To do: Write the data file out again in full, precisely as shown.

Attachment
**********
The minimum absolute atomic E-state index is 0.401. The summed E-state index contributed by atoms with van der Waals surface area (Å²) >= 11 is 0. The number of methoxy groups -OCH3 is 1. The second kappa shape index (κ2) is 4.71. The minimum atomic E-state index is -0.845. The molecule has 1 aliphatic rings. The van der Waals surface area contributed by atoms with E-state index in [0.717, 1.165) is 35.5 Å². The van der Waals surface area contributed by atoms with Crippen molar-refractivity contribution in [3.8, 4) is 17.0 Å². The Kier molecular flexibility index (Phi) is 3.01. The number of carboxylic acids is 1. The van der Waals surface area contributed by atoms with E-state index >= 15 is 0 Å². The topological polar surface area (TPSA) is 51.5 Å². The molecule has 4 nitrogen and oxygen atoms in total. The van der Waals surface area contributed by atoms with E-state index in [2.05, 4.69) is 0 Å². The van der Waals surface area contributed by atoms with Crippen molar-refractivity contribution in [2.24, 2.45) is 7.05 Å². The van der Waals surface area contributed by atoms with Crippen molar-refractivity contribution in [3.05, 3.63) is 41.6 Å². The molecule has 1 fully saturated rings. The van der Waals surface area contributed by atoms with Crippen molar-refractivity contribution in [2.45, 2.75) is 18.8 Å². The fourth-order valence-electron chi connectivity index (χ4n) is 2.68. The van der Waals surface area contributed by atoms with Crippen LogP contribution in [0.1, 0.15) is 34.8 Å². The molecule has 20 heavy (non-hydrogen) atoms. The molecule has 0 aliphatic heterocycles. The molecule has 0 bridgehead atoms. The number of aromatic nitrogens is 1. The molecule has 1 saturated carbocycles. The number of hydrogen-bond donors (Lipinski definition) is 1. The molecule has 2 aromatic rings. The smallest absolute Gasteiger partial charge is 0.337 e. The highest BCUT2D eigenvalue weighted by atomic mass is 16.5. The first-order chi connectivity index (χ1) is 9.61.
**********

The minimum absolute atomic E-state index is 0.401. The summed E-state index contributed by atoms with van der Waals surface area (Å²) >= 11 is 0. The number of methoxy groups -OCH3 is 1. The second kappa shape index (κ2) is 4.71. The minimum atomic E-state index is -0.845. The molecule has 1 aliphatic rings. The van der Waals surface area contributed by atoms with E-state index in [0.717, 1.165) is 35.5 Å². The van der Waals surface area contributed by atoms with Crippen molar-refractivity contribution in [3.8, 4) is 17.0 Å². The Kier molecular flexibility index (Phi) is 3.01. The number of carboxylic acids is 1. The van der Waals surface area contributed by atoms with E-state index >= 15 is 0 Å². The topological polar surface area (TPSA) is 51.5 Å². The molecule has 4 nitrogen and oxygen atoms in total. The van der Waals surface area contributed by atoms with E-state index in [2.05, 4.69) is 0 Å². The van der Waals surface area contributed by atoms with Crippen molar-refractivity contribution in [2.24, 2.45) is 7.05 Å². The van der Waals surface area contributed by atoms with Crippen molar-refractivity contribution in [3.05, 3.63) is 41.6 Å². The molecule has 1 fully saturated rings. The van der Waals surface area contributed by atoms with Crippen molar-refractivity contribution in [2.45, 2.75) is 18.8 Å². The fourth-order valence-electron chi connectivity index (χ4n) is 2.68. The van der Waals surface area contributed by atoms with Crippen LogP contribution in [0.1, 0.15) is 34.8 Å². The molecule has 20 heavy (non-hydrogen) atoms. The molecule has 0 aliphatic heterocycles. The molecule has 0 bridgehead atoms. The number of aromatic nitrogens is 1. The molecule has 1 saturated carbocycles. The number of hydrogen-bond donors (Lipinski definition) is 1. The molecule has 2 aromatic rings. The smallest absolute Gasteiger partial charge is 0.337 e. The highest BCUT2D eigenvalue weighted by atomic mass is 16.5. The first-order chi connectivity index (χ1) is 9.61.